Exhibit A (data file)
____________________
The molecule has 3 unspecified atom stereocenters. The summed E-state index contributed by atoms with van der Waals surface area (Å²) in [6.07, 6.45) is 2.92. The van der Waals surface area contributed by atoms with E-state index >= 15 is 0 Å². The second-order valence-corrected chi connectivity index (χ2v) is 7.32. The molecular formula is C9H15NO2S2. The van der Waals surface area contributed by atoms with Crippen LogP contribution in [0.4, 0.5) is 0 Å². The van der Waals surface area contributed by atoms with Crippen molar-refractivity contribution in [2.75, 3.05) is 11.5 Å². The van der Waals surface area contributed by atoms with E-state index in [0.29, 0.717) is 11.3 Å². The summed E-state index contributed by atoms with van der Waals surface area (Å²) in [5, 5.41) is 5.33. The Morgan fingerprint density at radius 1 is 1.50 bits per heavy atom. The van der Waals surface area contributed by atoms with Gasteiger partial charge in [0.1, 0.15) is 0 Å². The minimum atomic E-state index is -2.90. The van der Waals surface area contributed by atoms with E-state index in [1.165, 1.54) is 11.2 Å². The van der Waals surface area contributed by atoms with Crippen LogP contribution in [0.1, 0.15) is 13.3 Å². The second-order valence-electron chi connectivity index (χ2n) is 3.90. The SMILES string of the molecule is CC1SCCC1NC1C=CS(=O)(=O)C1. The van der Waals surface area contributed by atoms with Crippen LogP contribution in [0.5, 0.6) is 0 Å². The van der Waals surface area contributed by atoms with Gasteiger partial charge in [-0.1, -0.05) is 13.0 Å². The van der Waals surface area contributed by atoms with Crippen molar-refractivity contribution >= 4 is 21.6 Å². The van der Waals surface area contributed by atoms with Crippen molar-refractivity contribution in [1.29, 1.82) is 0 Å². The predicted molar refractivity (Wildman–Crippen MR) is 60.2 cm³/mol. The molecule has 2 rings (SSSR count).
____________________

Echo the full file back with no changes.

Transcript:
The molecule has 3 unspecified atom stereocenters. The summed E-state index contributed by atoms with van der Waals surface area (Å²) in [6.07, 6.45) is 2.92. The van der Waals surface area contributed by atoms with E-state index >= 15 is 0 Å². The second-order valence-corrected chi connectivity index (χ2v) is 7.32. The molecular formula is C9H15NO2S2. The van der Waals surface area contributed by atoms with Crippen LogP contribution in [0.4, 0.5) is 0 Å². The van der Waals surface area contributed by atoms with Crippen molar-refractivity contribution in [2.75, 3.05) is 11.5 Å². The van der Waals surface area contributed by atoms with E-state index in [0.29, 0.717) is 11.3 Å². The summed E-state index contributed by atoms with van der Waals surface area (Å²) in [5, 5.41) is 5.33. The Morgan fingerprint density at radius 1 is 1.50 bits per heavy atom. The van der Waals surface area contributed by atoms with Gasteiger partial charge in [0.1, 0.15) is 0 Å². The minimum atomic E-state index is -2.90. The van der Waals surface area contributed by atoms with E-state index in [1.165, 1.54) is 11.2 Å². The van der Waals surface area contributed by atoms with Crippen LogP contribution in [0.1, 0.15) is 13.3 Å². The second-order valence-electron chi connectivity index (χ2n) is 3.90. The SMILES string of the molecule is CC1SCCC1NC1C=CS(=O)(=O)C1. The van der Waals surface area contributed by atoms with Crippen LogP contribution in [0.5, 0.6) is 0 Å². The van der Waals surface area contributed by atoms with Gasteiger partial charge in [-0.1, -0.05) is 13.0 Å². The van der Waals surface area contributed by atoms with Crippen molar-refractivity contribution >= 4 is 21.6 Å². The van der Waals surface area contributed by atoms with Crippen molar-refractivity contribution in [1.29, 1.82) is 0 Å². The predicted molar refractivity (Wildman–Crippen MR) is 60.2 cm³/mol. The molecule has 2 rings (SSSR count).